Hanscom Sigma Xi, The Scientific Research Society, Meeting


An Approach for our Nation to Meet its Energy Goals

Dr. Darryl Greenwood, Principal Researcher, MIT Lincoln Laboratory


Wednesday, 4 November 2009

MIT Lincoln Laboratory Auditorium

Refreshments: 3:30 PM, Talk 4 - 5 PM Joint Meeting with the IEEE Life Members


    President Obama has set for the nation a number of bold long-reaching goals for energy and the environment, including breaking the US dependence on imported oil, producing more energy at home, being more energy efficient, and reducing carbon pollution, all-the-while continuing to grow the economy.  These goals can only be reached with a realistic, far-reaching technical, financial and socio-political approach and commitment.  In this perspective on the energy problem, Darryl Greenwood makes the following points:


·        Getting the right answer for energy depends on getting the question right, which has not yet happened.

·        The answer is not necessarily driven by technology, science or engineering.

·        That energy is really, really big – you have no idea how big it is.

·        Achieving partial solutions through conservation does not imply pain and sacrifice or a reduction in our quality of life.

·        Energy is a national security imperative.


We drill down into a few energy-production scenarios that appear to have merit for the next decade – nuclear, concentrating solar thermal and wind turbines – with a goal of demonstrating the level of national investment needed to at least partially achieve the President’s objectives.  In the final analysis, it is not whether these objectives can be met, but whether we as a nation are willing to make the commitment at the scale needed.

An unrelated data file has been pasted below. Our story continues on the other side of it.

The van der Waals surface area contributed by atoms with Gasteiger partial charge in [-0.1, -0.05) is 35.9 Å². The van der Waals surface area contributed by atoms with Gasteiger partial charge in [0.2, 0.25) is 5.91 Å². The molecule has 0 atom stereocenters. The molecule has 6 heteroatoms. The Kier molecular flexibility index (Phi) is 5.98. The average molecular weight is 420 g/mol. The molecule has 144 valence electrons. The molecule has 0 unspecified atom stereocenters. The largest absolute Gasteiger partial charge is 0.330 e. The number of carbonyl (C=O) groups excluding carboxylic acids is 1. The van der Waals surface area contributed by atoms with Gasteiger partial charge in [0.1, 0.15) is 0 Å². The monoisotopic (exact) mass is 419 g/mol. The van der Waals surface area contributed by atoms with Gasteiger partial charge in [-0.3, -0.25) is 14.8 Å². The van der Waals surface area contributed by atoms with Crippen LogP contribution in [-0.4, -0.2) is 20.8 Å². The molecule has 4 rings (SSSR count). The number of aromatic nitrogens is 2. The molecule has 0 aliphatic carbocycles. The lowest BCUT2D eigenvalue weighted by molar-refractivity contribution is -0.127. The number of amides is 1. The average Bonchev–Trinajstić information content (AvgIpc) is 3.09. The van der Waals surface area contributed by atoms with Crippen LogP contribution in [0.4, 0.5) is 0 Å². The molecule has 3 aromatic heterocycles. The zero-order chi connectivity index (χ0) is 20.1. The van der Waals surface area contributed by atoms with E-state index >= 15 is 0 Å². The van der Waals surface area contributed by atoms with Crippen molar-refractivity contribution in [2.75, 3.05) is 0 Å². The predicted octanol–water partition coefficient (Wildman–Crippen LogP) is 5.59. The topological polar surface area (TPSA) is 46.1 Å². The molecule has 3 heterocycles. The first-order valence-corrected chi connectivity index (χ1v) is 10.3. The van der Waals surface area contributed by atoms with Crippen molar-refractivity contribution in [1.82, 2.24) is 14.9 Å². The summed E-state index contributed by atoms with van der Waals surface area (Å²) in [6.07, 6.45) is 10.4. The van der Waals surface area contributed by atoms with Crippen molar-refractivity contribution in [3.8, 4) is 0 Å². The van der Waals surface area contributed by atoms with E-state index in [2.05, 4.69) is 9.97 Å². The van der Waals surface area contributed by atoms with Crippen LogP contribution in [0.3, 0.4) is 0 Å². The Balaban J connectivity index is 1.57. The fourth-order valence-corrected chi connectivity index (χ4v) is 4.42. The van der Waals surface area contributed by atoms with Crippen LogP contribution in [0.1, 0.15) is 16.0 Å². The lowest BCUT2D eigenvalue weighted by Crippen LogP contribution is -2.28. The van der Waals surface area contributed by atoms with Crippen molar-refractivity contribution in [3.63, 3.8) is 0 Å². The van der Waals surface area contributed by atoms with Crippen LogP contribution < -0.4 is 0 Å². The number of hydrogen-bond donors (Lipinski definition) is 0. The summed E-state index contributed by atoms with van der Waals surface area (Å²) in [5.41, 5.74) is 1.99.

Dr. Darryl P. Greenwood is a Principal Laboratory Researcher at MIT Lincoln Laboratory and a Fellow of the IEEE (elected class of 2009).  Dr. Greenwood has been with Lincoln Laboratory since 1975, prior to which he was an active-duty officer in the US Air Force.  His BS, MS and PhD are in Electrical Engineering from the University of Texas at Austin (PhD: 1971).  At Lincoln Laboratory he has done research and led groups and divisions in programs involving electro-optics, atmospheric propagation, directed energy, biology and, now, energy.  From 1994-96 while on a leave of absence from Lincoln Laboratory, he served as Chief Scientist of the Air Force Rome Laboratory. He is a past member of the Air Force Scientific Advisory Board.


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